Summary of the main uses of the subjunctive
The Subjunctive in Noun Clauses. For purposes of this section on the
subjunctive, noun clauses are dependent clauses which serve as the direct
object of another verb. Dependent clauses have a subject and a conjugated
verb (not the main verb); unfortunately, English frequently employs an infinitive
in these cases, where Spanish requires a conjugated verb. For example: I
want you to buy the book; [the direct object is the phrase you
to buy the book = I want that you buy the book.] In Spanish,
the subjunctive mood is used for the verb in a dependent noun clause when:
The subject of the governing verb is different from the subject of the dependent
noun clause [e.g., you vs. I ], AND
The governing verb is one of:
Influence or willing [e.g., want, prefer, desire, insist, request, etc.]
Emotion [e.g., fear, be angry, be sad, be happy, be surprised, etc.]
Doubt or negation [e.g., be uncertain, be unsure, doubt, deny, etc.]
Impersonal expressions of influence, emotion, doubt, probability, possibility,
necessity, or a subjective reaction on the part of the speaker [e.g.,: It's
urgent, bad, wonderful, uncertain, possible, probable, unlikely, etc.]
The Subjunctive in Adjectival Clauses. Adjectives are words that modify
describe or limit a noun, for example: the new hat, the
pretty dress, many intelligent students. An entire clause
may serve an adjectival purpose, describing a noun or pronoun the
antecedent in a sentence, for example: Do you have a dress which
will go with these shoes?
The rule: In Spanish, the subjunctive is used in an adjectival clause
when the antecedent is indefinite or unknown (as in example number three
below) or is nonexistent or negated (as in example number two below); in
contrast, the indicative is used when the antecedent is a definite or existing
one (as in example number one below).
Mood of the verb ladrar (to bark)
Reason for the use of the subjunctive or the indicative
||que ladra mucho.
||Definite antecedent: I own the dog.
|2. No tengo
||que ladre mucho.
||Negated antecedent: The dog doesn't exist.
||que ladre mucho.
||Indefinite antecedent: Such a dog may or not exist.
(I have/don't have/want a dog that barks a lot.)
The Subjunctive in Adverbial Clauses. Adverbs indicate such things
as why, where, when, and how. Typical adverbs in English are words like
soon , here and quickly ; adverbial phrases
are groups of words used in the same way, such as on Sunday or
with compassion . Likewise, an entire clause remember that
a clause has a subject and conjugated verb may have an adverbial function:
John is working so that she will notice him [why].
Adverbial clauses are introduced by conjunctions. The indicative or subjunctive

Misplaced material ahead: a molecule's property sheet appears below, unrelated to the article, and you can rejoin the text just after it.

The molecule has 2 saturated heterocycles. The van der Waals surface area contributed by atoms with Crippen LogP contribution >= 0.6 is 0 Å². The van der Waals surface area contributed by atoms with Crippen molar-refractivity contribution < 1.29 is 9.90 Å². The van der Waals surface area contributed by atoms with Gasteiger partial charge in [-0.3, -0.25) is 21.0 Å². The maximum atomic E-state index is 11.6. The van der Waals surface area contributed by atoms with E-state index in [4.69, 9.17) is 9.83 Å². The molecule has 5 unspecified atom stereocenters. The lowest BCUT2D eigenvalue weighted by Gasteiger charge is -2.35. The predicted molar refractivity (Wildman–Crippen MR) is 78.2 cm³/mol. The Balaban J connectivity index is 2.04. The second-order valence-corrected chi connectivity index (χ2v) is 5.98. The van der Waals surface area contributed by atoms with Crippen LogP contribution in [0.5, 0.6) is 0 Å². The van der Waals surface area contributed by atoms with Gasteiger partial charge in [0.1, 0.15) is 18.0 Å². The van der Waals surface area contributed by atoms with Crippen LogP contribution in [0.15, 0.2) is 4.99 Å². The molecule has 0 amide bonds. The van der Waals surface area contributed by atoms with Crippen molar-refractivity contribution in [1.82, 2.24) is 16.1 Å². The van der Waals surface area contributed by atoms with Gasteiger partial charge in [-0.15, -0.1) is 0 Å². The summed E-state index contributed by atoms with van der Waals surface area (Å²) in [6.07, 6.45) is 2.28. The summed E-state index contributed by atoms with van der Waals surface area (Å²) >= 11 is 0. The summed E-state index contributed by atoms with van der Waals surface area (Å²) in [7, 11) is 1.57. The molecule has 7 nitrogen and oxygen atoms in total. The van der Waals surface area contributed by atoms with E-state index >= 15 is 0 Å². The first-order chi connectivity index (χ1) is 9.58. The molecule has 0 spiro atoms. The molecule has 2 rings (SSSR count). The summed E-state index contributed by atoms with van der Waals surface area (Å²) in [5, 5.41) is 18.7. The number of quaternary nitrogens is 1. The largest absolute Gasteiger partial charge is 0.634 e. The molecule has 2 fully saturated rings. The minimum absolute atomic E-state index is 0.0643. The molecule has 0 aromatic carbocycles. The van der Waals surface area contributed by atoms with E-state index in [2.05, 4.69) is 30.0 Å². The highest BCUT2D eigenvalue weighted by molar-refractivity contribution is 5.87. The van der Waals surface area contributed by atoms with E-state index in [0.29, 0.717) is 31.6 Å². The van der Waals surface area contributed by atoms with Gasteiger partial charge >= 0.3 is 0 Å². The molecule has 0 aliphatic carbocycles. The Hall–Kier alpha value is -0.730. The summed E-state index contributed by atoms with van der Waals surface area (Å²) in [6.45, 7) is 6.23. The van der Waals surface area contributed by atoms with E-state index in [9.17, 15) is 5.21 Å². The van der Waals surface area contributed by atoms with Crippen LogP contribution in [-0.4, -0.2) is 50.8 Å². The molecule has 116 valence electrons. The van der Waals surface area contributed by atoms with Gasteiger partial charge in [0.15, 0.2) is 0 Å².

mood may be required in the adverbial clause in Spanish, depending on:
Whether there is a change of subject. If no change of subject is involved
and a preposition exists which corresponds to the conjunction, that preposition
plus an infinitive is normally used, e.g.: He's saving his money so
he can buy a car, Ahorra su dinero para poder comprar un coche.
The relationship between the governing verb or situation and the verb or
situation in the adverbial clause. The rule: In general, if the situation
in the adverbial clause is viewed as something hypothetical or anticipated
rather than completed, habitual, or factual then the subjunctive
is required in the adverbial clause. [Note: certain conjunctions always indicate
this type of relationship and always take the subjunctive, such as para
que, a fin de que, sin que, a menos que, con tal que, antes de que; others
may take either the indicative or the subjunctive, e.g., cuando, hasta
que, mientras, tan pronto como, aunque, ]
Conditions involving si (if). Remember that
si is NEVER followed by the present subjunctive. If
the sentence in English does not contain the word would , the
sentences is mostl likely a real condition, and is expressed using
indicative tenses. If there is a would involved, the sentence
is usually a contrary-to-fact or unreal condition, and the typical pattern
is to use a past subjunctive in the if clause and a conditional
in the main clause. If the condition is for the present or future time use
the imperfect subjunctive in the if clause and the simple conditional
in the main clause; if the condition involves past time, use the past perfect
subjunctive in the if clause and the conditional perfect in the
|Si gano la lotería, iré a Cancún.
||If I win the lottery, I will go to Cancún.
||Would doesn't appear; use the indicative.
|Ahora mismo si yo ganara la lotería, iría
||Right now if I won the lottery, I would go to Cancún.
||Would appears; present time; imperfect subjunctive &
|El año pasado si hubiera ganado la lotería,
habría ido a Cancún.
||Last year if I had won the lottery, I would have gone to
||Would have appears; pasta time; past perfect subjunctive
& conditional perfect.
Indiana University-Purdue University Ft.Wayne
Fort Wayne, IN 46805-1499 USA
URL: URL: http://users.ipfw.edu/jehle/courses/subjadv.htm